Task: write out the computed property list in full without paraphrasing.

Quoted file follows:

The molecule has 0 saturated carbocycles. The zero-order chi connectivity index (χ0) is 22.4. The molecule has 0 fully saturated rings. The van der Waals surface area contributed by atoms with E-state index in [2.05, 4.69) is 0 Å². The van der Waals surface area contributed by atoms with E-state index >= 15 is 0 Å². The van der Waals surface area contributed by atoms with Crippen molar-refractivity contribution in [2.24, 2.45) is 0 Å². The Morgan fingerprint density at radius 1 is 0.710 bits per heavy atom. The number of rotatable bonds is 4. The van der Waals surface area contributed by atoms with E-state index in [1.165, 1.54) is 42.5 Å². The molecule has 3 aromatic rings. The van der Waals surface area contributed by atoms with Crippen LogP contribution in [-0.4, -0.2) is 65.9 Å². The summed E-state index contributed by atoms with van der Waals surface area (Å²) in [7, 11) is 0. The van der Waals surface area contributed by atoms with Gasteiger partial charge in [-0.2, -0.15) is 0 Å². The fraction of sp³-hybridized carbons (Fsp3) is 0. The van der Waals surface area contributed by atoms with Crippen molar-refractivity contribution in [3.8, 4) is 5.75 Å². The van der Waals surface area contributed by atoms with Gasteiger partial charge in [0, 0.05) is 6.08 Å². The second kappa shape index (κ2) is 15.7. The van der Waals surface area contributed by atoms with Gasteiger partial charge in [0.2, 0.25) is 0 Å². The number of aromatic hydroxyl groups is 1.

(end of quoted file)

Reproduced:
The molecule has 0 saturated carbocycles. The zero-order chi connectivity index (χ0) is 22.4. The molecule has 0 fully saturated rings. The van der Waals surface area contributed by atoms with E-state index in [2.05, 4.69) is 0 Å². The van der Waals surface area contributed by atoms with E-state index >= 15 is 0 Å². The van der Waals surface area contributed by atoms with Crippen molar-refractivity contribution in [2.24, 2.45) is 0 Å². The Morgan fingerprint density at radius 1 is 0.710 bits per heavy atom. The number of rotatable bonds is 4. The van der Waals surface area contributed by atoms with E-state index in [1.165, 1.54) is 42.5 Å². The molecule has 3 aromatic rings. The van der Waals surface area contributed by atoms with Crippen LogP contribution in [-0.4, -0.2) is 65.9 Å². The summed E-state index contributed by atoms with van der Waals surface area (Å²) in [7, 11) is 0. The van der Waals surface area contributed by atoms with Gasteiger partial charge in [-0.2, -0.15) is 0 Å². The fraction of sp³-hybridized carbons (Fsp3) is 0. The van der Waals surface area contributed by atoms with Crippen molar-refractivity contribution in [3.8, 4) is 5.75 Å². The van der Waals surface area contributed by atoms with Gasteiger partial charge in [0, 0.05) is 6.08 Å². The second kappa shape index (κ2) is 15.7. The van der Waals surface area contributed by atoms with Gasteiger partial charge in [0.2, 0.25) is 0 Å². The number of aromatic hydroxyl groups is 1.